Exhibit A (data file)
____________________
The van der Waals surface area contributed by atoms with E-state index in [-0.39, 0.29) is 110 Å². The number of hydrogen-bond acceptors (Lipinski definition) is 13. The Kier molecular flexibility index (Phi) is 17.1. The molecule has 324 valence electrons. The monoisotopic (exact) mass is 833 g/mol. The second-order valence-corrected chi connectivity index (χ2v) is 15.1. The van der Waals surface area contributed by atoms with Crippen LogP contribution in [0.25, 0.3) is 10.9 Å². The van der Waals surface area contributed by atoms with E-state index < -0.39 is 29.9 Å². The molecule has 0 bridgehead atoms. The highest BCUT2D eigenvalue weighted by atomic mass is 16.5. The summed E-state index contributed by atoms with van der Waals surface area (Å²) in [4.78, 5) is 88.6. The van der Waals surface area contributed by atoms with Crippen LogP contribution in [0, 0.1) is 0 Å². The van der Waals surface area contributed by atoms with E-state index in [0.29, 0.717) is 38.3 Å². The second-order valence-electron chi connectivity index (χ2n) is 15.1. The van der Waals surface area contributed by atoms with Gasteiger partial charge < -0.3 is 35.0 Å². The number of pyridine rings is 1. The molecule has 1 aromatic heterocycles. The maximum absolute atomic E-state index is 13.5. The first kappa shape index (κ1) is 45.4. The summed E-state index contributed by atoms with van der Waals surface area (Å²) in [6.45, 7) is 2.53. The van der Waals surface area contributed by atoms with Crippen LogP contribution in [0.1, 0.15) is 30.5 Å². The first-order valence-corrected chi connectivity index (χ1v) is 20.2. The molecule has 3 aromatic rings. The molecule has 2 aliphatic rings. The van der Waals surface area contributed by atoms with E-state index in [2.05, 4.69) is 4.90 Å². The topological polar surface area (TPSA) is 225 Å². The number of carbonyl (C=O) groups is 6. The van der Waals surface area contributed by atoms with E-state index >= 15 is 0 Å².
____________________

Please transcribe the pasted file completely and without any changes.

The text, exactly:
The van der Waals surface area contributed by atoms with E-state index in [-0.39, 0.29) is 110 Å². The number of hydrogen-bond acceptors (Lipinski definition) is 13. The Kier molecular flexibility index (Phi) is 17.1. The molecule has 324 valence electrons. The monoisotopic (exact) mass is 833 g/mol. The second-order valence-corrected chi connectivity index (χ2v) is 15.1. The van der Waals surface area contributed by atoms with Crippen LogP contribution in [0.25, 0.3) is 10.9 Å². The van der Waals surface area contributed by atoms with E-state index < -0.39 is 29.9 Å². The molecule has 0 bridgehead atoms. The highest BCUT2D eigenvalue weighted by atomic mass is 16.5. The summed E-state index contributed by atoms with van der Waals surface area (Å²) in [4.78, 5) is 88.6. The van der Waals surface area contributed by atoms with Crippen LogP contribution in [0, 0.1) is 0 Å². The van der Waals surface area contributed by atoms with E-state index in [0.29, 0.717) is 38.3 Å². The second-order valence-electron chi connectivity index (χ2n) is 15.1. The van der Waals surface area contributed by atoms with Gasteiger partial charge < -0.3 is 35.0 Å². The number of pyridine rings is 1. The molecule has 1 aromatic heterocycles. The maximum absolute atomic E-state index is 13.5. The first kappa shape index (κ1) is 45.4. The summed E-state index contributed by atoms with van der Waals surface area (Å²) in [6.45, 7) is 2.53. The van der Waals surface area contributed by atoms with Crippen LogP contribution in [0.1, 0.15) is 30.5 Å². The first-order valence-corrected chi connectivity index (χ1v) is 20.2. The molecule has 3 aromatic rings. The molecule has 2 aliphatic rings. The van der Waals surface area contributed by atoms with E-state index in [2.05, 4.69) is 4.90 Å². The topological polar surface area (TPSA) is 225 Å². The number of carbonyl (C=O) groups is 6. The van der Waals surface area contributed by atoms with E-state index >= 15 is 0 Å².